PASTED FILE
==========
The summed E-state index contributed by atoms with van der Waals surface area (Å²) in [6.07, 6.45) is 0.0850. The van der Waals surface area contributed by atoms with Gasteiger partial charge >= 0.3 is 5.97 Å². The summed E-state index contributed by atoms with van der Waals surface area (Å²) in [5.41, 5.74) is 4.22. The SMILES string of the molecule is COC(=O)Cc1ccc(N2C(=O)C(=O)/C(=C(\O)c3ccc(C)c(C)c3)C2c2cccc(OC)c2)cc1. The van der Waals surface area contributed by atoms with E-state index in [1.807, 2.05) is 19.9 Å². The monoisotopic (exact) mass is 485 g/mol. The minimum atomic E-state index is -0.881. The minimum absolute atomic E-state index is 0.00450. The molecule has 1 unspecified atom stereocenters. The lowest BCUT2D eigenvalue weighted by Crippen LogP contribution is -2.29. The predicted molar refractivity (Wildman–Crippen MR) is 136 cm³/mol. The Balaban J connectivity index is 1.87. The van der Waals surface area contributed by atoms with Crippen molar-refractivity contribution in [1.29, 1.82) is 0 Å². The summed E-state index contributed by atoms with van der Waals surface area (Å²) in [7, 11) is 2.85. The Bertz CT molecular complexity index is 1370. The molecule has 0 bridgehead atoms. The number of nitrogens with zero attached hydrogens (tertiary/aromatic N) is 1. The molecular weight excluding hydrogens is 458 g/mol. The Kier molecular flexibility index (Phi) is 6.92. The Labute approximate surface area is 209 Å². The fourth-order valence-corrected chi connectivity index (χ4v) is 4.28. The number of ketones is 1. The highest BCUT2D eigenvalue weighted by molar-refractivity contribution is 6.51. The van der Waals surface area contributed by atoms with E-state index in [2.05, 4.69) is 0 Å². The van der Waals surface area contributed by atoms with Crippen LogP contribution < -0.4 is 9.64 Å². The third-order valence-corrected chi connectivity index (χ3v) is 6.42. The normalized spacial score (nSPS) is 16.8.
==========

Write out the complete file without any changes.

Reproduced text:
The summed E-state index contributed by atoms with van der Waals surface area (Å²) in [6.07, 6.45) is 0.0850. The van der Waals surface area contributed by atoms with Gasteiger partial charge >= 0.3 is 5.97 Å². The summed E-state index contributed by atoms with van der Waals surface area (Å²) in [5.41, 5.74) is 4.22. The SMILES string of the molecule is COC(=O)Cc1ccc(N2C(=O)C(=O)/C(=C(\O)c3ccc(C)c(C)c3)C2c2cccc(OC)c2)cc1. The van der Waals surface area contributed by atoms with E-state index in [1.807, 2.05) is 19.9 Å². The monoisotopic (exact) mass is 485 g/mol. The minimum atomic E-state index is -0.881. The minimum absolute atomic E-state index is 0.00450. The molecule has 1 unspecified atom stereocenters. The lowest BCUT2D eigenvalue weighted by Crippen LogP contribution is -2.29. The predicted molar refractivity (Wildman–Crippen MR) is 136 cm³/mol. The Balaban J connectivity index is 1.87. The van der Waals surface area contributed by atoms with Crippen molar-refractivity contribution in [1.29, 1.82) is 0 Å². The summed E-state index contributed by atoms with van der Waals surface area (Å²) in [7, 11) is 2.85. The Bertz CT molecular complexity index is 1370. The molecule has 0 bridgehead atoms. The number of nitrogens with zero attached hydrogens (tertiary/aromatic N) is 1. The molecular weight excluding hydrogens is 458 g/mol. The Kier molecular flexibility index (Phi) is 6.92. The Labute approximate surface area is 209 Å². The fourth-order valence-corrected chi connectivity index (χ4v) is 4.28. The number of ketones is 1. The highest BCUT2D eigenvalue weighted by molar-refractivity contribution is 6.51. The van der Waals surface area contributed by atoms with E-state index in [2.05, 4.69) is 0 Å². The van der Waals surface area contributed by atoms with Crippen LogP contribution < -0.4 is 9.64 Å². The third-order valence-corrected chi connectivity index (χ3v) is 6.42. The normalized spacial score (nSPS) is 16.8.